Paragraph six of Article 5 of the Libyan Political Dialogue Forum, which elected the prime minister, says that “the representation of women shall be no less than 30%,” or almost nine ministers. However, at the time of swearing-in by the House of Representatives, Dbiebah’s government failed to include that number of women ministers as required.
When asked about the low female representation in his Cabinet during a press conference on Feb. 25, Dbeibah said, “We are a male-dominated society and only a few women have been nominated” to my government. He promised to increase the number of women by nominating more as ministers without portfolios. Yet his final government lineup did make history. Najla Mangoush became the first-ever female foreign minister of Libya. Mangoush took up her post as minister of foreign affairs and international cooperation in a small ceremony at the ministry building in Tripoli on March 17.
In fact, history was made when Mabrouka Tughi Othmane took up her post as minister of culture and knowledge development. Othmane is the first woman from Libya’s Tebu minority to become a minister. Tripoli University’s law professor Fatima Adeeb said of Othmane's role, “Her appointment is part of the regional representation of Libya” highlighting “a new path in the country that acknowledges” diversity.
Another occasion of huge importance, if only symbolic, for women in Libya is the appointment of the country’s first justice minister — former judge Halima Abdul Rahman Busafi from western Libya.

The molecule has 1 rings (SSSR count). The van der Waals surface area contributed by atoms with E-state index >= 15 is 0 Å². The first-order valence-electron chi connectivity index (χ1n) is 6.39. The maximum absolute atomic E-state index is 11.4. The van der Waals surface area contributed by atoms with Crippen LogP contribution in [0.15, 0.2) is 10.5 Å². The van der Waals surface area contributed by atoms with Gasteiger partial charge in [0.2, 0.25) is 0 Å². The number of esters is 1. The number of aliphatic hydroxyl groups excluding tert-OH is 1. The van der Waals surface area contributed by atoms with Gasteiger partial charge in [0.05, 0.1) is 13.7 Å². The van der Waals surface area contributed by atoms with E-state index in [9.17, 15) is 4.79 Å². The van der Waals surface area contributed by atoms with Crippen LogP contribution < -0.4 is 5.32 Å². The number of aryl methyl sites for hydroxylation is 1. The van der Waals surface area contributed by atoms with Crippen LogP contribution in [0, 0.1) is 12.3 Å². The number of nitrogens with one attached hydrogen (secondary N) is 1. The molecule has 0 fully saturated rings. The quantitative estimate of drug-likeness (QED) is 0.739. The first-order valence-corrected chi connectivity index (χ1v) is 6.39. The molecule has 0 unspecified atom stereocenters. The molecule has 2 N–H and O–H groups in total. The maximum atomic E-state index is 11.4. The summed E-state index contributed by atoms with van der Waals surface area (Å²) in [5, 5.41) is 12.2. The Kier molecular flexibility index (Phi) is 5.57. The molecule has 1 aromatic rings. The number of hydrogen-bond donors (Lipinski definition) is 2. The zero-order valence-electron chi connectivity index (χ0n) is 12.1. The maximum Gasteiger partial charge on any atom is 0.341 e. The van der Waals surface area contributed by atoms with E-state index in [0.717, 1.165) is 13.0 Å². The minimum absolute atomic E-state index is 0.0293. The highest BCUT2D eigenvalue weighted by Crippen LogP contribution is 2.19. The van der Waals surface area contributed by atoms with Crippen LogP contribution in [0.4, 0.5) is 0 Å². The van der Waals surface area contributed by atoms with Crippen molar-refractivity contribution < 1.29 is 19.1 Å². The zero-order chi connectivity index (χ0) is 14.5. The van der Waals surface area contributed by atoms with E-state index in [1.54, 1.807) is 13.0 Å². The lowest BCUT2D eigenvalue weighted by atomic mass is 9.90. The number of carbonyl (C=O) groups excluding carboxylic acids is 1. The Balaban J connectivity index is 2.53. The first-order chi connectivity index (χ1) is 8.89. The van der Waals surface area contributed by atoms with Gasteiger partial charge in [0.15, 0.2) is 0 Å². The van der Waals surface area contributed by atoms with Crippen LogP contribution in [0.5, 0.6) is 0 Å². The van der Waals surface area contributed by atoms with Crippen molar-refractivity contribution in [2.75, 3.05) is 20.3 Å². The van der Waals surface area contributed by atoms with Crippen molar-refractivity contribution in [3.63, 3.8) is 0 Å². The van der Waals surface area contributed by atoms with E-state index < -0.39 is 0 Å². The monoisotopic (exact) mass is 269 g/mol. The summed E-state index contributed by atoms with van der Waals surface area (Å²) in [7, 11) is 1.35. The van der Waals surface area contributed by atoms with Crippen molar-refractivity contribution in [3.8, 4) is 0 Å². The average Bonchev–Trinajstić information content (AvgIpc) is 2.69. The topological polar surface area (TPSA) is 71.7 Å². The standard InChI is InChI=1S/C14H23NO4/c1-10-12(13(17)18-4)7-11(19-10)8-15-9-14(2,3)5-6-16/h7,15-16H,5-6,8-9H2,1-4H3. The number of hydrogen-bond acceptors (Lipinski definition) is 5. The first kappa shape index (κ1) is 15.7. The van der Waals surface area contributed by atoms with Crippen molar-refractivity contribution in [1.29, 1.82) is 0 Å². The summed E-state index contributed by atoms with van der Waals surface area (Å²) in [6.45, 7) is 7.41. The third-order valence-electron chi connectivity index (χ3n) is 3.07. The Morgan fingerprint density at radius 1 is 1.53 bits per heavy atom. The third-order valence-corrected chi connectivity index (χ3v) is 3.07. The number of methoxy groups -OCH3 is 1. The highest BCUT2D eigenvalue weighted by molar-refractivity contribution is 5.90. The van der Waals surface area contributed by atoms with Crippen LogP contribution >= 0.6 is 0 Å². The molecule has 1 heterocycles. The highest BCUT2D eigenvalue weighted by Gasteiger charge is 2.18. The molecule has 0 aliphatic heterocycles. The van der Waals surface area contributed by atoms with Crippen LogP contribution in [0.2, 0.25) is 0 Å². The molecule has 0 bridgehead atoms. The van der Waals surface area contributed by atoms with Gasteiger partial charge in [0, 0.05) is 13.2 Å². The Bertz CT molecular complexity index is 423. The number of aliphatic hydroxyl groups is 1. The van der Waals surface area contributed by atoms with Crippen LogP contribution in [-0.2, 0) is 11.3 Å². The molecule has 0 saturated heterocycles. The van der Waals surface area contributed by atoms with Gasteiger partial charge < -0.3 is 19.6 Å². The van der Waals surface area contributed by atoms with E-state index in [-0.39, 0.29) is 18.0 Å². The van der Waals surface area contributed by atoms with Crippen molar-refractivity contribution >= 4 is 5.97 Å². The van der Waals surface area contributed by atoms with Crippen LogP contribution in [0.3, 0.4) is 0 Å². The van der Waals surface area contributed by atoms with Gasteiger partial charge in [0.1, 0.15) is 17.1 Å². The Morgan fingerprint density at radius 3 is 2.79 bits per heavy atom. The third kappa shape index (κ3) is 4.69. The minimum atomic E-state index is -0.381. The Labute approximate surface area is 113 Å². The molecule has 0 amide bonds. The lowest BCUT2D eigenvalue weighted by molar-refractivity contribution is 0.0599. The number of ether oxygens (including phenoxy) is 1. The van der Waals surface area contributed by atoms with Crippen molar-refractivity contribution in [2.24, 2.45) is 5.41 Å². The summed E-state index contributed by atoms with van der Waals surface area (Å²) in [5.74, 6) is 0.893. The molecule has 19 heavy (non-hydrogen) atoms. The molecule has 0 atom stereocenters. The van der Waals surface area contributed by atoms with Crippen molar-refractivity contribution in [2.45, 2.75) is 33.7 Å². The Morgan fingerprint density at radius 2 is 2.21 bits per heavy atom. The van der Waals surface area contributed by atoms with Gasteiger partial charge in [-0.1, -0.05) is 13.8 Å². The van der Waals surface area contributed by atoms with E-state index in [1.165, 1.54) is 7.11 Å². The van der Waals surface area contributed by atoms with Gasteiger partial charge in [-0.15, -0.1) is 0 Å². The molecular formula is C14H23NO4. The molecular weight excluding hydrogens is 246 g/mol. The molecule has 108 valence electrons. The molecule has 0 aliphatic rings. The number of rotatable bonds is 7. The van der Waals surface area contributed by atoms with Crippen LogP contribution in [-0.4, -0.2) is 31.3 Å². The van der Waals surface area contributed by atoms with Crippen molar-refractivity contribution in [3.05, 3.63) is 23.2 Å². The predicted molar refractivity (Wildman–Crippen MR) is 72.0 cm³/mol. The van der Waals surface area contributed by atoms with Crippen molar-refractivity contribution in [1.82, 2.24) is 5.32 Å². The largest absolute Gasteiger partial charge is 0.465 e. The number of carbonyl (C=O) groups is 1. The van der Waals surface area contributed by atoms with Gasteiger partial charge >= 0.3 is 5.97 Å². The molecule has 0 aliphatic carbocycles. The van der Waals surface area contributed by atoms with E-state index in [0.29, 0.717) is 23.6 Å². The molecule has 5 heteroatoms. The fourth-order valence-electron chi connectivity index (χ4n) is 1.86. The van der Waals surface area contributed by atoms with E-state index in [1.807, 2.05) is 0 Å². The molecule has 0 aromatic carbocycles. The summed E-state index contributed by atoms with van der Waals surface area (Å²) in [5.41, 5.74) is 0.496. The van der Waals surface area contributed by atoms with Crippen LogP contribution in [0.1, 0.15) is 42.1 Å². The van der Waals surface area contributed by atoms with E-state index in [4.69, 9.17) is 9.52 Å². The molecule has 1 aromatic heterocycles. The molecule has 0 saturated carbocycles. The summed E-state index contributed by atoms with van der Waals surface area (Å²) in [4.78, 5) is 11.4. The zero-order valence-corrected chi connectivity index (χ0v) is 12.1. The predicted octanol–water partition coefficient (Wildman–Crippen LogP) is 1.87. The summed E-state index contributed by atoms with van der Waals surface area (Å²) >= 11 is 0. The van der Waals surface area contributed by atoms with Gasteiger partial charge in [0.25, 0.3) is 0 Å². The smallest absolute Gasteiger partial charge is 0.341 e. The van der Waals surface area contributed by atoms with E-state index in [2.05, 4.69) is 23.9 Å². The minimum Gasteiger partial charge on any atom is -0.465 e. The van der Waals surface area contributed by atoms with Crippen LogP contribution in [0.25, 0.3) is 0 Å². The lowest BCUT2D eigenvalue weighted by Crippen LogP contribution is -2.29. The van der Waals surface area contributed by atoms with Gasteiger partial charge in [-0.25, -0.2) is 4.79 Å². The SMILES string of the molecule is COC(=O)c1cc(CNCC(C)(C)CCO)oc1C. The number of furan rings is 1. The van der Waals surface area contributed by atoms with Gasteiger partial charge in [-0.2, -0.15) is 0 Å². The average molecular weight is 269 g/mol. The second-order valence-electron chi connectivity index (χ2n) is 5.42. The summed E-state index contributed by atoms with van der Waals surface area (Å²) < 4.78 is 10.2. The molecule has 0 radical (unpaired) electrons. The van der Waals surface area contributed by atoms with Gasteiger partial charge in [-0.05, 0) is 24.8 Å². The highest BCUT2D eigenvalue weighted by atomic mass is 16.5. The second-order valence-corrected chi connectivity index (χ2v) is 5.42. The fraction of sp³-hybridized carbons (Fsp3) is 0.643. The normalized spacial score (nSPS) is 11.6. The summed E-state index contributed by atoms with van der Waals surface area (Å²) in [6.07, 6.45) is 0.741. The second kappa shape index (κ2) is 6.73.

The reason Dbeibah failed to meet the women's quota for ministers is because “we are still a patriarchal society, and breaking this norm” will take time, said lawyer Nuria Hussain to Al-Monitor from Tripoli.
“We also have to remember that Dbeibah did not handpick all of his ministers,” said Hadi, a political adviser for the outgoing government who does not want his family name published. The behind-the-scenes wrangling of parliament members forced Dbeibah to include ministers not necessary to his liking to guarantee the approval of his Cabinet by the majority.
Indeed, the new prime minister did acknowledge this fact during the second day of the parliamentary hearing to approve his government on March 10 in Sirte. He was angry and frustrated by having to change his government lineup twice to increase its chances of gaining the vote of confidence.
Majida Falah, a former parliament member from Tripoli, said, “When Dbeibah failed to honor his promise of the 30% quota, we did not keep quiet.” A group of women, including Falah, discussed the issue with the prime minister in Tripoli, where he promised to have more women in different government positions. To Falah, having five women ministers will set an “example for future governments” that they cannot ignore.
The debate on how many women are in Libya’s government aside, the question Al-Monitor asked parliament member Ali Alsaeedi is whether this would have any positive impact on the status of women in society? He responded, “This can only be judged in the months to come."
Whether Judge Busafi, as the minister of justice, will reopen investigations into the murders of Sergewa and Barassi is another matter. While the GNU is meant to be an interim government and only in office until December, justice, on the other hand, is a “long and difficult process” in a country just emerging from a decade of conflict, said Adeeb. To her, the new GNU is “unique in Libya, given its number of female ministers."